A Multi-Island Trip to Greece
Greece has attracted visitors since ancient times because of its heritage and culture. Today the country is known for its historical sites, beaches, Mediterranean lifestyle and especially Isles. With over 6,000 islands, Greece’s landscape makes up about 82 percent of all the islands of the Mediterranean. Almost all Greek islands either sit along the coastline of the Ionian Sea or in the Aegean Sea.
With so many gorgeous Greek Isles to choose from we suggest you explore five of them. Sit back and prepare to experience an intriguing multi-island trip. Our favorites include Crete, Santorini, Mykonos, Chios and Corfu. These islands are well-connected by planes and ferry services.
Crete is the largest Greek island and the fifth largest island in the Mediterranean Sea. On this island there is a consistent Mediterranean climate. Crete with its 300 days of sunshine per year along with Cyprus is the sunniest island in the Mediterranean.
The oldest traces of human inhabitants on Crete date back at least 130,000 years ago, as proved by archeological findings. There are many important historical sites of Crete including Hagia Photia (Minoan Manor), Amnissos (Minoan harbor), Eleutherna (Roman city), Heraklion ( archaeological museum), Itanos (Minoan / Doric port city), Knossos (Minoan palace), Palace of Malia (Minoan palace), and many other sites.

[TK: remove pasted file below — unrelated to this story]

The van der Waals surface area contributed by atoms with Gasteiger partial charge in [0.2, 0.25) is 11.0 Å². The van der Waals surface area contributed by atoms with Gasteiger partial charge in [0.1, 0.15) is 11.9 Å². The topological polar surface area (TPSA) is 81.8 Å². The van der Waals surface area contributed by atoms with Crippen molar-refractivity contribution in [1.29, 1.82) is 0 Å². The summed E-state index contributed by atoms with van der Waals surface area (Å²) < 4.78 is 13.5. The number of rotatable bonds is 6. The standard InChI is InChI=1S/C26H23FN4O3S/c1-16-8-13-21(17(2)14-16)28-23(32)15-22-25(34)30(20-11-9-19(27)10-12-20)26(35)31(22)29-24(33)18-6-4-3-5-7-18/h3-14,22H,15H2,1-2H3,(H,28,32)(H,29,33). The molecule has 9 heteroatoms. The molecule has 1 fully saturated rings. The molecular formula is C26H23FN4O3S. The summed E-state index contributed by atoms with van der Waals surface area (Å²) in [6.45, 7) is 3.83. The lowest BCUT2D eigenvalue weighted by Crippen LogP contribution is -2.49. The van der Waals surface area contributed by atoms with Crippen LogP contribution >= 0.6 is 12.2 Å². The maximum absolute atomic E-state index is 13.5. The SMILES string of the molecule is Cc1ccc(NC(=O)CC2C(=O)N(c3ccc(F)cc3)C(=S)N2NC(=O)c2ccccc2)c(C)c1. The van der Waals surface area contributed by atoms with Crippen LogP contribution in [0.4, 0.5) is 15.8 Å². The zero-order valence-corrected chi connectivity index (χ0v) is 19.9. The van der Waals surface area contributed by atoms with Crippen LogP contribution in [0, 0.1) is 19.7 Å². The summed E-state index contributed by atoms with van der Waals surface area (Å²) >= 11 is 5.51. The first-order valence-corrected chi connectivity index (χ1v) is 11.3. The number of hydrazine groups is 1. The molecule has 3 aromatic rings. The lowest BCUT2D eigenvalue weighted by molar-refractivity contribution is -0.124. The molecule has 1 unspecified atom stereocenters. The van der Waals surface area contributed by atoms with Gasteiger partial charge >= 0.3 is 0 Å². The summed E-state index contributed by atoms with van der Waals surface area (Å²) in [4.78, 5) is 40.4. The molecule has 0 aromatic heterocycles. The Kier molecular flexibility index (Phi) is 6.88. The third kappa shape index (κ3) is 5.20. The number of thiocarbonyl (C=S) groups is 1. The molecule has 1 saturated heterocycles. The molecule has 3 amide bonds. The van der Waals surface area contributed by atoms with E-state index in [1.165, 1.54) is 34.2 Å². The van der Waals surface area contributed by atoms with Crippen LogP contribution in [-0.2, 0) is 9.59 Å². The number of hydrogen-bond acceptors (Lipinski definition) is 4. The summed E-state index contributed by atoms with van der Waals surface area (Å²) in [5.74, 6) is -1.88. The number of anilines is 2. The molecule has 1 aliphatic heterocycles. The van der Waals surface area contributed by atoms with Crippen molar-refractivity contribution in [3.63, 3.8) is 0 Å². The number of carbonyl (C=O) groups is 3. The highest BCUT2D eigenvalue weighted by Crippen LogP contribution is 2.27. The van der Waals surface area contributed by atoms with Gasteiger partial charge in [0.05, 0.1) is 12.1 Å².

Natural sites on Crete include the waters of Lake Kournas and Votomos Lake, the high levels of Anopolis, beaches and bays which include among others the bay of Agios Farango, the beach Komo, the palm beach of Preveli and gorges such as the Aradena Gorge, the Perivolakia canyon (southeastern Crete at Moni Kapsa monastery), and the Gorge of Cha Monastiraki in Ierapetra.
Crete has three airports in the cities of Heraklion, Chania and Sitia. Ferry services are mainly to Piraeus (Athens), year-round, and during the season to Thessaloniki, Santorini, and other places. The main public transport on the island is the bus.
Santorini is the name of an archipelago in the south of the Cyclades. Its main island, which in Greek is usually called Thira.
Santorini has (like the Cyclades in general) the most hours of sunshine in Greece. During the summer months from June to September the island experiences a little more than a day of rain per month. The average daily temperatures range in August up to 29 ° C, the water temperatures reach the high of 25 ° C or in August.